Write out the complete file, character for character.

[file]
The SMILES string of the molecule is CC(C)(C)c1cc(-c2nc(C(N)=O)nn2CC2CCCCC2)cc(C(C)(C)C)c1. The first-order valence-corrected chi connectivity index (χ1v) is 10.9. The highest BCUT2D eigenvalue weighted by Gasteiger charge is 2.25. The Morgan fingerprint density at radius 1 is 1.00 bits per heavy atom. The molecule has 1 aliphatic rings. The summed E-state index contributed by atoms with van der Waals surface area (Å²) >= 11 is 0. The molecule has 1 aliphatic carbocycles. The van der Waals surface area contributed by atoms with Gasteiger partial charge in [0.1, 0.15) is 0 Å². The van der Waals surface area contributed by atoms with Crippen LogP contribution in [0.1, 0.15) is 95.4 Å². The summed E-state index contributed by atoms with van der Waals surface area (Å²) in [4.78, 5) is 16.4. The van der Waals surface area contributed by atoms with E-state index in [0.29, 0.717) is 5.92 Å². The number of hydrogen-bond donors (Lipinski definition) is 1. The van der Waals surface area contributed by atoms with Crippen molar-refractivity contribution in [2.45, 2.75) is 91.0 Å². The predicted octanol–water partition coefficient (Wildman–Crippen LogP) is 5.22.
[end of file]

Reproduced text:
The SMILES string of the molecule is CC(C)(C)c1cc(-c2nc(C(N)=O)nn2CC2CCCCC2)cc(C(C)(C)C)c1. The first-order valence-corrected chi connectivity index (χ1v) is 10.9. The highest BCUT2D eigenvalue weighted by Gasteiger charge is 2.25. The Morgan fingerprint density at radius 1 is 1.00 bits per heavy atom. The molecule has 1 aliphatic rings. The summed E-state index contributed by atoms with van der Waals surface area (Å²) >= 11 is 0. The molecule has 1 aliphatic carbocycles. The van der Waals surface area contributed by atoms with Gasteiger partial charge in [0.1, 0.15) is 0 Å². The van der Waals surface area contributed by atoms with Crippen LogP contribution in [0.1, 0.15) is 95.4 Å². The summed E-state index contributed by atoms with van der Waals surface area (Å²) in [4.78, 5) is 16.4. The van der Waals surface area contributed by atoms with E-state index in [0.29, 0.717) is 5.92 Å². The number of hydrogen-bond donors (Lipinski definition) is 1. The van der Waals surface area contributed by atoms with Crippen molar-refractivity contribution in [2.45, 2.75) is 91.0 Å². The predicted octanol–water partition coefficient (Wildman–Crippen LogP) is 5.22.